New Zealand's primary sector has added steel to the country’s economy in the wake of the Covid-19 pandemic, according to a recently released report.
Rhodes wanted to assure the farming community and general public of this when he spoke at the Climate Change and Business Conference 2018 in Auckland recently.
He was asked about policy settings to encourage natives rather than just all pine trees.
“In terms of that balance – it is there in the Billion Trees programme as well – you have to have both,” says Rhodes. “When you are dealing with private landowners, asking them to effectively manage a second DOC estate for free isn’t going to cut it. We have to recognise there has to be regional development, there has to be economic employment; but… we need carbon soaked up fast.
“A lot of the native stuff will do that but it will be over a longer period of time. There will be areas of NZ suited to long-standing species with permanent canopy cover. It will have to be a combination of both – pine and natives.”
Rhodes sits on a ministerial advisory group for forestry and finds that everyone talks about the right tree in the right place. However, he says, as soon as you start getting into that, it means different things to different people.
“We need to think long and hard about where we are putting things and why we are putting them there. For example, in the commercial sector there is a bunch of places where we would not want to see radiata established. It will bring us headaches in the future or it will be too far from the market and people getting involved will be disappointed and it will leave a long term legacy that we don’t want.
“It is a matter of establishing the best place then using incentives, [perhaps] grants, and you can vary it so you provide more systems for indigenous.
“The price of a native seedling will be significantly more than for radiata seedlings. There is a public-good argument to say that we should be supporting that, so policies will have to vary.”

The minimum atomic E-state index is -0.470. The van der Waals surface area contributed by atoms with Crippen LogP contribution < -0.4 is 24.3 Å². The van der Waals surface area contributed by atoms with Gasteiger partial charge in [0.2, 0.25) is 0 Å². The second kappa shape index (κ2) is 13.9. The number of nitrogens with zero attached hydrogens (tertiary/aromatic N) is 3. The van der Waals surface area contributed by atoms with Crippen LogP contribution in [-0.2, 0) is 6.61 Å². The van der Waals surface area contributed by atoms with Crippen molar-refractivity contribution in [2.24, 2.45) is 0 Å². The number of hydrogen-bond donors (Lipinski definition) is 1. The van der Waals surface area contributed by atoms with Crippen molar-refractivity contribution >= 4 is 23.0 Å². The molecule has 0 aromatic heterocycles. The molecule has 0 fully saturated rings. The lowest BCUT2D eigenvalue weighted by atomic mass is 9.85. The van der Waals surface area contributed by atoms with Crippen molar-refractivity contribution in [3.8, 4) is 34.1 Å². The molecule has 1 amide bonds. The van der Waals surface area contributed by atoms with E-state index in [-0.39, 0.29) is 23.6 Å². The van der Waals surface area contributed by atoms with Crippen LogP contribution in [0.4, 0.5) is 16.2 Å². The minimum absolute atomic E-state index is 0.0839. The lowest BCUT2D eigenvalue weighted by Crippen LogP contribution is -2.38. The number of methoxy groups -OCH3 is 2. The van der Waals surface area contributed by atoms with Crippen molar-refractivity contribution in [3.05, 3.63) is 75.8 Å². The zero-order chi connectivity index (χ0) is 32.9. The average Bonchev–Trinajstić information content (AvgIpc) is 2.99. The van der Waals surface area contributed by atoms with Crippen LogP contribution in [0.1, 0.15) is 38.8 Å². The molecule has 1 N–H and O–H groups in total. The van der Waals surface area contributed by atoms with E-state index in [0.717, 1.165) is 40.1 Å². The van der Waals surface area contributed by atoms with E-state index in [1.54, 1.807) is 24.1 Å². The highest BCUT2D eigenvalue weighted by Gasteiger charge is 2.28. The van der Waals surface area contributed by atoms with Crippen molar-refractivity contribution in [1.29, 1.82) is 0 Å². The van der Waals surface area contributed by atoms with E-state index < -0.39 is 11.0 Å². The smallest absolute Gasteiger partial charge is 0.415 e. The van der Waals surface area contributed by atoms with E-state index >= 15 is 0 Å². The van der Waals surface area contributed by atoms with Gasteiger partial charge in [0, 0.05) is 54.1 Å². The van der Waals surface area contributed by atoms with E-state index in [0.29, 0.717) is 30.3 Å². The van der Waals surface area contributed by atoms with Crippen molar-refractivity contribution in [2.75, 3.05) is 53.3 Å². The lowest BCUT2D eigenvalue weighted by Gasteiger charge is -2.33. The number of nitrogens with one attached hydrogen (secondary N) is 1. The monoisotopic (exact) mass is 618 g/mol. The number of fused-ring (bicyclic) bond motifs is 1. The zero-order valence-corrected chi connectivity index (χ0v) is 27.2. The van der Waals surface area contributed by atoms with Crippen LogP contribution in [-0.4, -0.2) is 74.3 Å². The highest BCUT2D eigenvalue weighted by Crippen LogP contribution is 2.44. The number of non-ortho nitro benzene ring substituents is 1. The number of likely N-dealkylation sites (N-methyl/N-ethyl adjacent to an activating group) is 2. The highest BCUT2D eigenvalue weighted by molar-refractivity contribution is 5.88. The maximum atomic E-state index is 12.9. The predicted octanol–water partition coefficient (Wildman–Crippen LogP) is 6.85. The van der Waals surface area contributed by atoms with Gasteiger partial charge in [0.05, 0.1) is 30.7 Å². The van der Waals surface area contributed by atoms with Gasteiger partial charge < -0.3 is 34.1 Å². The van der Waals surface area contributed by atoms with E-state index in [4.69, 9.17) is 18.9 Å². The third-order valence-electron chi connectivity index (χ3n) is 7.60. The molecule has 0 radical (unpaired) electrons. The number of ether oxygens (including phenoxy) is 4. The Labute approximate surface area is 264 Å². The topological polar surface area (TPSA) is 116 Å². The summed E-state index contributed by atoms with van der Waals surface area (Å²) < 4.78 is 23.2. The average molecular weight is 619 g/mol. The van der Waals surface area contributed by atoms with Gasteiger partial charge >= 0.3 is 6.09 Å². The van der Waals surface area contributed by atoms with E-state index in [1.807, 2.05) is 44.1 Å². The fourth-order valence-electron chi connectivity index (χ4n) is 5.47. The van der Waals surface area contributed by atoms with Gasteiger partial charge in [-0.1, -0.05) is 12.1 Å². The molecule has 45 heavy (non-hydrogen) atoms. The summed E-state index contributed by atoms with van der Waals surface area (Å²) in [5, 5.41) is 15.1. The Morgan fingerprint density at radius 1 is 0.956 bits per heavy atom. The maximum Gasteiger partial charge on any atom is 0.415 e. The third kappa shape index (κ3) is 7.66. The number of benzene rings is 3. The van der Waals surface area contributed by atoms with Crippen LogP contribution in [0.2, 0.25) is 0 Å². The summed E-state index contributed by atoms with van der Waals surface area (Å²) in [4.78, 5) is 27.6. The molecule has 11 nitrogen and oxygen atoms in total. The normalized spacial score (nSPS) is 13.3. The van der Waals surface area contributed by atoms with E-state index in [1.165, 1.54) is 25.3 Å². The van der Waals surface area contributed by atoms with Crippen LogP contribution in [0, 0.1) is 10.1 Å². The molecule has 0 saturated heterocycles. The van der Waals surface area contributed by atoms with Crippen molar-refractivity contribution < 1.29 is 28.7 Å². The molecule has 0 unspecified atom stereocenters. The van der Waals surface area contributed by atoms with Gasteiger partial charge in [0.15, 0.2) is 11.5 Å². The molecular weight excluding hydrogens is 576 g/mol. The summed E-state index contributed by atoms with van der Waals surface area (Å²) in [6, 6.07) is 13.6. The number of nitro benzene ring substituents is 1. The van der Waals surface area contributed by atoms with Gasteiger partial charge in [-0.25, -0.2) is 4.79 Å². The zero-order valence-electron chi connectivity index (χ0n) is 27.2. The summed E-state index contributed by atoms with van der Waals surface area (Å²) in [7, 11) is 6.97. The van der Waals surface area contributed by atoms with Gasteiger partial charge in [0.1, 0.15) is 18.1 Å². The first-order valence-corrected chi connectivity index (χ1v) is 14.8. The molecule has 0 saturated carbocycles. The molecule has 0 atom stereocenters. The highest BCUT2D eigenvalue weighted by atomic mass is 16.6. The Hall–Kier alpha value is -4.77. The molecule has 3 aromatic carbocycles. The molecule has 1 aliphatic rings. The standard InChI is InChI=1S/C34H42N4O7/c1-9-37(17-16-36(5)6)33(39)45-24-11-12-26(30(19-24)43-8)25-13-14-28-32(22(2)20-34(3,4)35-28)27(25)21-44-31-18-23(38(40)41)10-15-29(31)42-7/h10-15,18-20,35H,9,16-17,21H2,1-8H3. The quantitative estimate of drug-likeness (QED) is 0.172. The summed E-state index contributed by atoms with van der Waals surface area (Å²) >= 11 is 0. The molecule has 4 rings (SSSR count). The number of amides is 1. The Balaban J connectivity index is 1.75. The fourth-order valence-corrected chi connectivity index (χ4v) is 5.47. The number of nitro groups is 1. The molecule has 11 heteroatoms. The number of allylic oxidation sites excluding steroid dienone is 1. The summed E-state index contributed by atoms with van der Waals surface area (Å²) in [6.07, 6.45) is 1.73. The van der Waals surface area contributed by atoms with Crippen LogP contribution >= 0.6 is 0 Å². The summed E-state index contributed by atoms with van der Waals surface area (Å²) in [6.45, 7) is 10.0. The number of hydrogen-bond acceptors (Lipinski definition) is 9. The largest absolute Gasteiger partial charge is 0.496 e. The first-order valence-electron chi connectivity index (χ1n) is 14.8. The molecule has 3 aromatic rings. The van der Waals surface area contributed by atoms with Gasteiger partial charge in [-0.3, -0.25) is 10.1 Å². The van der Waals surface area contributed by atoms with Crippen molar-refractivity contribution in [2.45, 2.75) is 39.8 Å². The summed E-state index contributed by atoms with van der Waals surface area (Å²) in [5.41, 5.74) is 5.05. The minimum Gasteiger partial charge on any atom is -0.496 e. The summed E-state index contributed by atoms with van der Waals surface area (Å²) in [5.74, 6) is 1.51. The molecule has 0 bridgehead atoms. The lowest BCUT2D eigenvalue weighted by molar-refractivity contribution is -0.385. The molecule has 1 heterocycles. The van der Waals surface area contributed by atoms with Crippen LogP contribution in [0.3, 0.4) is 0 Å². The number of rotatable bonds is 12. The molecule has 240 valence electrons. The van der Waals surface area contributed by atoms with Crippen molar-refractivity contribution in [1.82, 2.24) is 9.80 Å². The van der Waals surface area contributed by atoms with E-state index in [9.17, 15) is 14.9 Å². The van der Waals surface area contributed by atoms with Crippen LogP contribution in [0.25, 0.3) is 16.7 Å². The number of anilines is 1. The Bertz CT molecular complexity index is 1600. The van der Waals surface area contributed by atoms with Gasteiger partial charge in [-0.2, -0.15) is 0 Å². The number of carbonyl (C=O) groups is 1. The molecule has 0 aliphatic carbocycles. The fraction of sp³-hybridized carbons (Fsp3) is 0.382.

Rhodes believes that if the policies are right for the commercial sector, then the carbon price should mean the taxpayer doesn’t have to do too much.
Asked if the Billion Tree programme will make a difference to reaching targets under the Paris Agreement on Climate Change, Rhodes says realism is needed about what you can to expect to achieve in 10 years.
“It will make a difference. The question we have got at the moment is where is the price of carbon going to go? There is uncertainty out there.
“You have two groups of forest owners: first, those who are already in the business and who understand it, who do not plant for capital gain; they are purchasers of land and at the moment it is difficult to make that work. We are struggling to see that planting there but once the carbon goes up that will change.
“The second group is Maori, farmers and Queen St farmers… they have the land. The cost then is significantly reduced -- it comes down to opportunity cost: can that land be used for something else? In which case you will be cautious about where the price of carbon goes because you take the credit and you also take the liability in the future. But if you need cash -- it is going to help you do something else -- then you can profitably use that money elsewhere.”